Lance Brisson

Lance Brisson, son of Rosalind Russell, was born into an entertainment family.  His grandfather, Carl Brisson, was an actor and world renowned nightclub entertainer who appeared in 12 films, including two silent movies directed by Alfred Hitchcock. Lance’s father, Frederick Brisson, was a film and Broadway producer with 28 shows to his credit, including the original productions of The Pajama Game (1954-1956) and Damn Yankees (1955-1957), both of which won Tony Awards as Best Musical.

As he grew up, Lance enjoyed his exposure to the entertainment industry, but he realized early on that he didn’t want to follow in his parents’ professional footsteps. Setting out to find his own career path, he worked first in journalism, then politics and government and ultimately in the communications business.

He was a reporter for the Los Angeles Times, wrote for national magazines and produced and reported news for a San Francisco television station. His government experience included a one-year Congressional Fellowship and service as a Congressional legislative aide, Vice President of the Los Angeles City Civil Service Commission, a Los Angeles City Telecommunications Commissioner and senior manager in several Los Angeles County departments.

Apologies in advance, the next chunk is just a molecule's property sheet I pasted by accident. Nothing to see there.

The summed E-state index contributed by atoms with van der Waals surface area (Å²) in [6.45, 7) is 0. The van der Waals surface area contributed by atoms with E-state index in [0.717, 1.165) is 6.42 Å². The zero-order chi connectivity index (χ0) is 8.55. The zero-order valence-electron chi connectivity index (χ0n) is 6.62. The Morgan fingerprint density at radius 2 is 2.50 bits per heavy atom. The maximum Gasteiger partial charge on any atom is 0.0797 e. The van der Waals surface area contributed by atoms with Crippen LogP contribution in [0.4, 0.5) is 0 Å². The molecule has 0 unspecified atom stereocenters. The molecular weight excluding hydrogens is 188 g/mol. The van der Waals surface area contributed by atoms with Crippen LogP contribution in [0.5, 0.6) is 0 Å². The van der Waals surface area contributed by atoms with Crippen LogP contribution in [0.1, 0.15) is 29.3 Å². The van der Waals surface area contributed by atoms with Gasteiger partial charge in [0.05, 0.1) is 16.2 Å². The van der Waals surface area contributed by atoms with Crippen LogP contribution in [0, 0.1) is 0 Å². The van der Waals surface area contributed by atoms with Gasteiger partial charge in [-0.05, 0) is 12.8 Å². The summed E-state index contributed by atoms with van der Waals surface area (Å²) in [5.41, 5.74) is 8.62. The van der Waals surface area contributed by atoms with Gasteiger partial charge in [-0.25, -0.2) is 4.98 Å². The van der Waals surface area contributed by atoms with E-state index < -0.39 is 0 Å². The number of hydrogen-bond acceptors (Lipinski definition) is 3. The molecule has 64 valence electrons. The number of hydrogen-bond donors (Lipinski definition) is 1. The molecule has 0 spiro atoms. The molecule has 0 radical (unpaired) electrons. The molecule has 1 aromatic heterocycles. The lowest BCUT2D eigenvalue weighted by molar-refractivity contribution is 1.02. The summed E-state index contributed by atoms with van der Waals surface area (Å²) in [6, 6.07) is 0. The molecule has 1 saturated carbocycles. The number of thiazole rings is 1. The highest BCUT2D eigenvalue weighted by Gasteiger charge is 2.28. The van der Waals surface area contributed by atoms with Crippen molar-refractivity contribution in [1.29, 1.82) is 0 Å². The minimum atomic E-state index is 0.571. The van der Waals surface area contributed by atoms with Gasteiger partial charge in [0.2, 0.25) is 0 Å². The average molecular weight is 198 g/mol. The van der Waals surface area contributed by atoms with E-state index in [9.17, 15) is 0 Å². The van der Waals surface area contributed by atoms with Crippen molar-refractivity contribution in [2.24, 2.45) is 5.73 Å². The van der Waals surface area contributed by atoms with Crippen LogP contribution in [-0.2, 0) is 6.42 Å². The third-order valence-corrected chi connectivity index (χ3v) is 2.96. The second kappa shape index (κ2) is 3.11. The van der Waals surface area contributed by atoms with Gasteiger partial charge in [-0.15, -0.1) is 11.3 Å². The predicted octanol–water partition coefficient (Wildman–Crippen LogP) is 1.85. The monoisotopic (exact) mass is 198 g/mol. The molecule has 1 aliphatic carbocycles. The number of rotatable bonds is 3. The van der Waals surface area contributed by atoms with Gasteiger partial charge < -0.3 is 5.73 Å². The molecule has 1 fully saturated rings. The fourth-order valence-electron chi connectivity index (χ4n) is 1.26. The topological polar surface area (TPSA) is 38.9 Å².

Today Lance is Chief Operating Officer of Winner & Associates, a strategic communications firm owned by Publicis Group, the third largest communication group worldwide.

Though he is not professionally connected to the entertainment industry, Lance feels that when one is born into show business, it can have a positive impact on you for the rest of your life.  Lance and his wife Lane enjoy the arts and regularly go to the opera and live theatre. They are also fans of both current films and classic movies.

Lance is a member of the board of directors of the Rosalind Russell Medical Research Center for Arthritis at the University of California at San Francisco. In 1978 the U. S. Congress established the center to posthumously honor his mother for her almost single-handed efforts to focus the nation’s attention on the seriousness of the disease. It has since become a world leader in arthritis research and especially in finding ways to improve the quality of life for people with the world’s number one crippling disease.